KOSICE – Three players had three-point games as Belarus hammered Austria 7-2 in Relegation Round action at the 2011 IIHF World Championship. Andrei Kostitsyn, Alexander Kulakov and Yevgeni Kovyrshin each picked up one goal and two assists to lead way offensively for Belarus.
Belarus scored three goals in the first period, added two more in the second and another two in the third.
Belarus vs. Austria 7-2 (3-0, 2-0, 2-2) Game Sheet Photos
The four teams eliminated during the Preliminary Round play a four-team round robin, with the bottom two teams being relegated to Division I play next year. Belarus now has one win and three points and is tied for the lead in the group with Slovenia.
The offensive release came a little too late for Belarus. They had only scored three goals in the previous three games of the tournament – a big reason they find themselves playing in the Relegation Round.
"We have a lot of guys playing in their first World Championship and we only scored three goals in the first three games," said Belarusian netminder Andrei Mezin. "Three goals in three games isn't enough to win. Today we were loose and cool and scored seven goals."
Belarus grabbed a 1-0 lead 4:06 into the game when Kostitsyn set up Kovyrshin in the slot. Mikhail Grabovski then put Belarus up 2-0 at 17:17, taking a drop pass at the left face off dot and picking off the top corner, short side, on Austrian goalie Jürgen Penker.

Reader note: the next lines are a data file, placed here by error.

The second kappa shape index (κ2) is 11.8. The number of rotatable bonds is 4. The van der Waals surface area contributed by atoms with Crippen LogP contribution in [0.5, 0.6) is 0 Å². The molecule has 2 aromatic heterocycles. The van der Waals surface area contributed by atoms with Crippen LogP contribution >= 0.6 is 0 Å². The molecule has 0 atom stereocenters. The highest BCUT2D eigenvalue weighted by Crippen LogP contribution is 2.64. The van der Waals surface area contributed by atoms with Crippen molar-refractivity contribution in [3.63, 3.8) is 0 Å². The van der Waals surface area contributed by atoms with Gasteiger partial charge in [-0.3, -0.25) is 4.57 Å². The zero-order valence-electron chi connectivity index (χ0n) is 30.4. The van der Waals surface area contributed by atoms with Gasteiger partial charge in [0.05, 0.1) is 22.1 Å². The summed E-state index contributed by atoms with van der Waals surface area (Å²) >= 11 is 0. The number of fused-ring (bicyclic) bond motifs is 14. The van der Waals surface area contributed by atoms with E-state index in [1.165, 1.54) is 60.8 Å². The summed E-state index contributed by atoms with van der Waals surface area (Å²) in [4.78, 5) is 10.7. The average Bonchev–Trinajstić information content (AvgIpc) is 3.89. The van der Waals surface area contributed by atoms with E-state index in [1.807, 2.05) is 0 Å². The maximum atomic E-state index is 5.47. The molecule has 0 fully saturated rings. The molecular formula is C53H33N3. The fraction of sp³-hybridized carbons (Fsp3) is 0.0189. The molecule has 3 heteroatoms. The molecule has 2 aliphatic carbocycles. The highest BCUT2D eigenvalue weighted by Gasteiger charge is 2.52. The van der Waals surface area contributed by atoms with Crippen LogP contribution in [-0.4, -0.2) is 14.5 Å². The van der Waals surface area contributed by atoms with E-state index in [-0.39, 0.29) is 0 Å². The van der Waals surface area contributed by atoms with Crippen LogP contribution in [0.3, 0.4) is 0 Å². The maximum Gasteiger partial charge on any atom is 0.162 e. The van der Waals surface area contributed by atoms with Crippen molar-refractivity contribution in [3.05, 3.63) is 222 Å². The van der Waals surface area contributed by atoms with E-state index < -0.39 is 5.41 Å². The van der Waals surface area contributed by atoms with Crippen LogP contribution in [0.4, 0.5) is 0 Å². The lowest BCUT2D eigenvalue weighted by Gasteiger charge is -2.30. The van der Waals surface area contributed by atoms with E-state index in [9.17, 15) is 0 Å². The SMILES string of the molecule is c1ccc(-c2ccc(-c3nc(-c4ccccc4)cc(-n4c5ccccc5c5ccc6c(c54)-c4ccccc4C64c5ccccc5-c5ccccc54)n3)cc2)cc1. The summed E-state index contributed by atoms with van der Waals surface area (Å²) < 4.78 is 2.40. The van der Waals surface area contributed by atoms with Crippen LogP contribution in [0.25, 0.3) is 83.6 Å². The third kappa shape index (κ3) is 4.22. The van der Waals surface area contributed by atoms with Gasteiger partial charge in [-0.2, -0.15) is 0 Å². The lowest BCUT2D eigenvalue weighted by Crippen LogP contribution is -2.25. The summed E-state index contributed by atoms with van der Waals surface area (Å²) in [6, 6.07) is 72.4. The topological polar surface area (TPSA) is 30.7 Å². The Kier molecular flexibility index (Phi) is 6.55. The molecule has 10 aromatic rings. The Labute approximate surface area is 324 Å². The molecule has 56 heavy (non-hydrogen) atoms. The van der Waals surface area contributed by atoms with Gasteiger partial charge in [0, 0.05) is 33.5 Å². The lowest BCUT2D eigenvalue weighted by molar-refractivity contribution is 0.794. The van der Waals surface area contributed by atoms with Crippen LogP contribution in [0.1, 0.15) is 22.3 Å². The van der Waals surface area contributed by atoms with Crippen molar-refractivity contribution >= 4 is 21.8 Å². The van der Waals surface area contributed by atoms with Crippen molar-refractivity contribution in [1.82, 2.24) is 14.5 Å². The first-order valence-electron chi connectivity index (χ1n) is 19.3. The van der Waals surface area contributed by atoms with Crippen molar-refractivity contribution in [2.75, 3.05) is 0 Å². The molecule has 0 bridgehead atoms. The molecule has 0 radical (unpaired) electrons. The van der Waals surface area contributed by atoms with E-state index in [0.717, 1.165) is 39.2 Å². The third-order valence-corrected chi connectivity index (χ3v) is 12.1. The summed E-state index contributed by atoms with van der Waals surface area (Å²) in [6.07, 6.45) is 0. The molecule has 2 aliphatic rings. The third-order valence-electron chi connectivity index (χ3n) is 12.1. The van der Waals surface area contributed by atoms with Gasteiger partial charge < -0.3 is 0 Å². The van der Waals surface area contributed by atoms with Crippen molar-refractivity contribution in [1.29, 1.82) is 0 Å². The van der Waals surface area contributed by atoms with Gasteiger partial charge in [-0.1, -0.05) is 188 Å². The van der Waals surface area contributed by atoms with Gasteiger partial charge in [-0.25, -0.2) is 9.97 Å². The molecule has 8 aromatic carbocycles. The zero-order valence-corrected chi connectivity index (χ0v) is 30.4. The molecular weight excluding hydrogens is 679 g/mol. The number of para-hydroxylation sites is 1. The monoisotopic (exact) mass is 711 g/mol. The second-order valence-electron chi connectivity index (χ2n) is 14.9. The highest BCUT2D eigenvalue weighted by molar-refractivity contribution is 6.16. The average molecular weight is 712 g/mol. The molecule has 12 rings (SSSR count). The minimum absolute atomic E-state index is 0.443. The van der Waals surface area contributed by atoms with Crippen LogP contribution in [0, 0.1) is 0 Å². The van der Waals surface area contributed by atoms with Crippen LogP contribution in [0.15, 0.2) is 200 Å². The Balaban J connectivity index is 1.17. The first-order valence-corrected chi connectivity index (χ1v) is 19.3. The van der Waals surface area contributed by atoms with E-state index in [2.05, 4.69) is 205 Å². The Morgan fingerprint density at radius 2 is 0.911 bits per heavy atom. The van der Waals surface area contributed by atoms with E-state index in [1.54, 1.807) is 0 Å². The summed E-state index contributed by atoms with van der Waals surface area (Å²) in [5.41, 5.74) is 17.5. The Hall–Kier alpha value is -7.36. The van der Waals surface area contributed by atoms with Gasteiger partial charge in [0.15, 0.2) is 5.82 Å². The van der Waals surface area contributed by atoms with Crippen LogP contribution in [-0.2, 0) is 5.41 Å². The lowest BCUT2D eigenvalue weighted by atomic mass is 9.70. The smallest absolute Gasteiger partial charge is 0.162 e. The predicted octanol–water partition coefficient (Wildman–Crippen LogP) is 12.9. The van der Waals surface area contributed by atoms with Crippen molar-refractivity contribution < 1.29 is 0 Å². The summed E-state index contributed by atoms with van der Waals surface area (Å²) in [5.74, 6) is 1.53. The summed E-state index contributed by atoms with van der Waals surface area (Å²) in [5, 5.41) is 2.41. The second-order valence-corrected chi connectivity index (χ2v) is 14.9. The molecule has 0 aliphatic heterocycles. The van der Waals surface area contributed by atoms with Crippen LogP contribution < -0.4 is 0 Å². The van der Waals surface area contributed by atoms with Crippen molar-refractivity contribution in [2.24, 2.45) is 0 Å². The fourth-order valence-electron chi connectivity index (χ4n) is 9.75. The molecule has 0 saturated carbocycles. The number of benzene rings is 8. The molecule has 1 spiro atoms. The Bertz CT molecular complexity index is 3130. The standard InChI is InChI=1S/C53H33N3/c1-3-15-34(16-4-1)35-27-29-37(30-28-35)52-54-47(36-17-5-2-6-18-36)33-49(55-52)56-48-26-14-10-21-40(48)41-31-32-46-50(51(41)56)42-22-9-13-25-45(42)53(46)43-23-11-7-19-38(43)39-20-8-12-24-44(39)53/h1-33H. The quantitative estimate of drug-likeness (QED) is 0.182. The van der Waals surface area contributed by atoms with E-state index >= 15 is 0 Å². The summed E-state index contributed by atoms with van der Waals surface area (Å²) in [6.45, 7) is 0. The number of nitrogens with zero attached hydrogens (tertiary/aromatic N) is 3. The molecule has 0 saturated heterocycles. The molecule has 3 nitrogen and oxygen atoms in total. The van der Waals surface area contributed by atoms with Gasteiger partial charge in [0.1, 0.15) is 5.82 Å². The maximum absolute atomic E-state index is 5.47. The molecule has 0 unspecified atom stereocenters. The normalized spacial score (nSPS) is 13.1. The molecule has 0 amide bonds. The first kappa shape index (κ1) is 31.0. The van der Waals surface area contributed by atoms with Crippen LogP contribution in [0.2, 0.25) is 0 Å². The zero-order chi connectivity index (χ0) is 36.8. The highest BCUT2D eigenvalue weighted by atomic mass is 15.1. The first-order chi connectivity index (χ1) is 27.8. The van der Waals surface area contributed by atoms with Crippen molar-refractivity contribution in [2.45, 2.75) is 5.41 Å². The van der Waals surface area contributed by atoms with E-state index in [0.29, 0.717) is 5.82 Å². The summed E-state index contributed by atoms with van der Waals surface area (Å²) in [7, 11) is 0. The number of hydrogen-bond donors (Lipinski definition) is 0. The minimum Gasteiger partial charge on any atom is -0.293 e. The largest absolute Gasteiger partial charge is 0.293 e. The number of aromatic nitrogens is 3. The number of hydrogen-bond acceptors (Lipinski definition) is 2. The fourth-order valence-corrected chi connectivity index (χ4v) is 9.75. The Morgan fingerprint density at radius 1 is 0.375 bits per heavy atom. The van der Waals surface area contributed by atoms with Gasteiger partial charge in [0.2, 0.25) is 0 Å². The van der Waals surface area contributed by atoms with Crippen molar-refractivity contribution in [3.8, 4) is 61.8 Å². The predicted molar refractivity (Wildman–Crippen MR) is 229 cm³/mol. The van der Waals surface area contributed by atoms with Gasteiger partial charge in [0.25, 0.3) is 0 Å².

Kostitsyn followed up his earlier assist with his first goal of the tournament at 18:57 of the period when he converted from the slot on a pass from Kulakov.
Perhaps it was relaxing or perhaps it was just a different game plan, but Belarus definitely found their missing offensive groove.
"I think in the last round we thought about scoring goals first and defence second," said Kostitsyn. "Today we changed and thought about defence first and then the goals came."
It had to be a little foreboding, sitting on the Austrian bench, knowing that the team had managed just one goal in the previous three games, and realizing that you’d need at least four in the next two periods for a win. The goals didn’t come, although goals from Setzinger, 47-seconds into the third period and Michael Schiechl at 13:29, perhaps took just a tiny amount of the sting away.
Setzinger was about as blunt as one could be in his post game assessment.
"We're just not good enough. That's all there is to it. There's nothing more to say."
It was the Belarus’ highest offensive output in a game at the WM since a 2006 – when they beat Ukraine 9-1.